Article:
What to Do If You Inherit
A gradual transfer of wealth is occurring among Americans: Baby boomers are starting to receive an estimated $8.4 trillion in inheritances from older generations, according to a paper published by the Center for Retirement Research at Boston College.
Roughly two-thirds of boomer households will receive an inheritance, and the average value of those inheritances is just under $300,000.
These bequests will bring heirs the opportunity to reach financial goals sooner — but may also pose significant challenges.
"Without a game plan for how to make use of an inheritance, there's the danger that it will be used improperly or become a source of stress," says Jim McKown, first vice president of high net worth planning, Wells Fargo Advisors.
If you expect to receive a sizable inheritance, it's smart to consider how you'll integrate it into your overall financial plan. By understanding now the factors that are likely to come into play later, you'll be prepared to use a fortunate gift as it was intended rather than having it increase the stress of a loved one's passing.
Finding the Best Use
By employing a careful investment plan, an investor can help protect and perhaps even increase a financial gift. McKown notes that a $300,000 inheritance has the potential to grow over 30 years into nearly $3 million, assuming a hypothetical 7 percent annual return.
"Most people who leave an inheritance want it to improve their heirs' financial security. Growing the money over time is usually the best way to fulfill that intention," he says.
Heirs can also feel pressure to make immediate use of an inheritance, or the reverse: not to touch it until they know exactly what to do. Both carry consequences and can potentially erode the initial value of an inheritance.
McKown prefers a more measured approach: "Receiving an inheritance is a life event that has financial implications. As with any such event, it's smart to sit down with your financial adviser and explore what makes sense for your own circumstances."
As you develop an investment strategy for your new wealth, consider the following factors:
Asset allocation: If your inheritance consists of assets such as stocks, real estate or a business, you'll need to decide how to integrate these assets into your overall investment portfolio. Your existing portfolio is probably divided among stocks, bonds and cash investments. Adding new assets in just one of these classes could throw your strategy off-kilter. For example, holding your inheritance in stocks alone would boost your overall stock exposure and thereby introduce more risk to your portfolio.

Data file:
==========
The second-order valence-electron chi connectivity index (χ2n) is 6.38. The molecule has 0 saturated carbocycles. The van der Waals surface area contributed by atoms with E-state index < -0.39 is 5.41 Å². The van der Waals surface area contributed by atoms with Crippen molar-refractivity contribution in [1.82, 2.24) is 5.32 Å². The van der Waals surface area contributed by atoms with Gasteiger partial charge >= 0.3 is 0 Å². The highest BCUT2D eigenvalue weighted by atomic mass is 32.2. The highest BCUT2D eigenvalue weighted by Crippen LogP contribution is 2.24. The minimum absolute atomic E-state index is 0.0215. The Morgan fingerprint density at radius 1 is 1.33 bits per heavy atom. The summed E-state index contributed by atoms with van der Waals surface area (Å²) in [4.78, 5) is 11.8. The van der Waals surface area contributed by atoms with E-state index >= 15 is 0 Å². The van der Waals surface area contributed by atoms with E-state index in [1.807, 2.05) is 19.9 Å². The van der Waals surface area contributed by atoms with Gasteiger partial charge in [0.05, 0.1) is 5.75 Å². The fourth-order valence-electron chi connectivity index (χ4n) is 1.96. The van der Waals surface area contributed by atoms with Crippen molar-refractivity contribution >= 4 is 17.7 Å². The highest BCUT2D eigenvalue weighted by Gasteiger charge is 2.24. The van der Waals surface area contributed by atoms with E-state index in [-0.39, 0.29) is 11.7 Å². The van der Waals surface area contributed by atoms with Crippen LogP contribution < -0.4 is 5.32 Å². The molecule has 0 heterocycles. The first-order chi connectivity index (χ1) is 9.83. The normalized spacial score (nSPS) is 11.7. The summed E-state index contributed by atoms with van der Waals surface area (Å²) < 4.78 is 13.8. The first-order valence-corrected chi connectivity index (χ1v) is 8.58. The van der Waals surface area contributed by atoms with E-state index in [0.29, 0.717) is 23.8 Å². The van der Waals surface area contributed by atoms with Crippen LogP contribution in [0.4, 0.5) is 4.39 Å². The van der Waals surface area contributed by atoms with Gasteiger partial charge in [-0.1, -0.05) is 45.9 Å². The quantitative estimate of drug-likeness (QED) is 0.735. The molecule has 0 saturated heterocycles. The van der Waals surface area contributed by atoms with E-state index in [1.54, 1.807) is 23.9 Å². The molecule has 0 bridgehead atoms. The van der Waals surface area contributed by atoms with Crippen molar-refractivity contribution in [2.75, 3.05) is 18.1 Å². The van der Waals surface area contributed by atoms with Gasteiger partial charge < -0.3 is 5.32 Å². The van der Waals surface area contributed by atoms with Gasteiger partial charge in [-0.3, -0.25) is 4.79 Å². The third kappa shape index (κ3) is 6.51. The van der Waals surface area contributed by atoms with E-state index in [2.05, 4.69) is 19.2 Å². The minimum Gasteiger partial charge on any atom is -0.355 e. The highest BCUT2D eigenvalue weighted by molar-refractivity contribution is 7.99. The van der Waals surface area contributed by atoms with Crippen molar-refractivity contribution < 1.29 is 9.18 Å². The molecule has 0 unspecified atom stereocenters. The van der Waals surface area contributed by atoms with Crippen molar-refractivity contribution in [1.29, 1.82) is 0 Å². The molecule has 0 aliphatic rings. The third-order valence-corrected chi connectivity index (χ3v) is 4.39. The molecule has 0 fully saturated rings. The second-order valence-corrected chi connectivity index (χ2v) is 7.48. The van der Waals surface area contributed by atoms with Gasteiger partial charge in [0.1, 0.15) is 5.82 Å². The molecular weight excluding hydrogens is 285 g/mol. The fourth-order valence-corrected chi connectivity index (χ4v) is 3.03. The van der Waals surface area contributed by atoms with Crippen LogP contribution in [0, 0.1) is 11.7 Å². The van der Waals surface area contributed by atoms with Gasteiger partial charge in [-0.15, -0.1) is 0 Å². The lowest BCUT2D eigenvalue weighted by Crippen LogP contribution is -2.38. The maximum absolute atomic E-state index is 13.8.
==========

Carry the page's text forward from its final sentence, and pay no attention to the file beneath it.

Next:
That can require making the sometimes difficult decision to sell, McKown notes.
"Heirs can feel as if they're betraying the memory of the person who left them, say, a concentrated position in a blue-chip stock. Yet they need to look at the larger picture of the intent behind the inheritance — and at good portfolio construction practices," he says.
The key is to develop a strategy to invest these new funds while maintaining an appropriate asset allocation strategy for your situation.
Alternative assets: Conversely, an inheritance may present opportunities to diversify your investment portfolio beyond traditional asset classes such as stocks and bonds. For instance, you may choose to invest a portion of your new wealth in riskier ventures such as real estate, private equity or a hedge fund.
Such assets typically have low correlation with the broader stock market, McKown points out. As a result, they may help smooth out your portfolio's returns over time.
"They can offer a way to provide valuable diversification to your portfolio," he says. Because these investments tend to be less liquid than traditional asset classes, McKown recommends that most investors allocate just a small portion of their portfolios — no more than 10 percent — to these assets.
Tax-advantaged accounts: You can maximize the growth potential of new assets by placing them in a qualified account, such as a 529 college savings plan. Or you could maximize your contributions to a retirement plan such as an IRA or other type of tax-advantaged account by using the inheritance to fund living expenses.
The benefit: Taxes won't whittle growth on assets in these types of accounts. As a result, assets have added potential to accumulate more than if invested in an ordinary taxable account. One note: The tax rules can be complicated for placing inherited assets into a qualified account — note the distinction around retirement accounts particularly — so be sure to discuss such a plan with your financial adviser and tax professional.
Asset allocation cannot eliminate the risk of fluctuating prices and uncertain returns. Diversification does not guarantee profit or protect against loss in declining markets. Wells Fargo Advisors is not a legal or tax adviser.
This article was written by Wells Fargo Advisors and provided courtesy of Jonathan Buoni, Financial Advisor, in Springfield, MA at 413-755-1171. Investments in securities and insurance products are: Not FDIC-insured/not bank-guaranteed/may lose value. Wells Fargo Advisors LLC, Member SIPC, is a registered broker-dealer and a separate non-bank affiliate of Wells Fargo & Company. ©2013 Wells Fargo Advisors LLC. All rights reserved.